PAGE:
What Happens After I Submit the FAFSA?
Approximately two to four weeks after you file the FAFSA you will receive a Student Aid Report (SAR) either by mail or email, which will list your FAFSA information. If you listed North Central as one of your school choices on the FAFSA, the Financial Aid Office will receive your FAFSA information electronically. Review your SAR for accuracy and contact the Financial Aid Office if corrections are needed.The Financial Aid Office may ask you to provide additional documentation for your file (such as copies of federal tax forms). After all necessary information has been received, the Financial Aid Office will calculate your aid eligibility and send you an email to the address you listed on the FAFSA indicating that your estimated awards are ready to be viewed on NCU Financial Aid Online.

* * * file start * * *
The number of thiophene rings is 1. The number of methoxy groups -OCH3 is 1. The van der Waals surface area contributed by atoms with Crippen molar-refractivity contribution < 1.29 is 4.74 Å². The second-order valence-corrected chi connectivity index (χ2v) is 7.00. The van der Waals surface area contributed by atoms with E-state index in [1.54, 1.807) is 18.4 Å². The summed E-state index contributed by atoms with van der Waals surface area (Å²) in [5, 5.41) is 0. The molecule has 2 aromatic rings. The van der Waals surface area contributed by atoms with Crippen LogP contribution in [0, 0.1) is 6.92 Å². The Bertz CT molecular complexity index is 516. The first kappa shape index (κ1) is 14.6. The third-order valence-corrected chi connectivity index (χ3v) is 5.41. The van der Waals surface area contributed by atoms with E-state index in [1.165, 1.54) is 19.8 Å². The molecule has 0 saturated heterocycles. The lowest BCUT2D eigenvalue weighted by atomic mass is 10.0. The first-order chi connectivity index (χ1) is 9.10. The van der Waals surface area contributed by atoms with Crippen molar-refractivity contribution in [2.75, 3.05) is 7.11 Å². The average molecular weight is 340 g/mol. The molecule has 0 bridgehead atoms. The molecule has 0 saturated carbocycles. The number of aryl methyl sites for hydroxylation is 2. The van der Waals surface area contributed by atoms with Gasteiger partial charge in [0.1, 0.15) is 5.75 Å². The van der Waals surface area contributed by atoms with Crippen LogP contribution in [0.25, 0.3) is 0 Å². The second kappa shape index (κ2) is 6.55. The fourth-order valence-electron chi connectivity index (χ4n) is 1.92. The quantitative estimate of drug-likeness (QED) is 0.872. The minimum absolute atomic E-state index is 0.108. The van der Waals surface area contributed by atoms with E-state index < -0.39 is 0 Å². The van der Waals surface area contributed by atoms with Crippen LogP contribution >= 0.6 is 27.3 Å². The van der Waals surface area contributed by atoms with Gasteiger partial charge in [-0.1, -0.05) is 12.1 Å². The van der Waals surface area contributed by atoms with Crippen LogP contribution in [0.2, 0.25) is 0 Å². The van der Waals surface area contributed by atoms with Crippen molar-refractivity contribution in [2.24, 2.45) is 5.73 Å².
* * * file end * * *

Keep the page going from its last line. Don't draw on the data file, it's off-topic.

What is Financial Need and How is it Determined?
Financial Need is the difference between what it costs to attend a specific school and what the Expected Family Contribution (EFC) amount is. An amount up to this unmet need may be met by various types of financial aid.
What Happens If My Financial Aid Application is Late?
You must complete all financial aid information (including loan applications, any corrections needed by the student and/or the parents and all supporting documents such as tax forms) and have this on file with the Financial Aid Office 30 days prior to the beginning of the semester. If not completed by that time, potential aid may not be available before the payment deadline. This results in you having to cover costs with another method of payment and/or service charges accruing on your student account.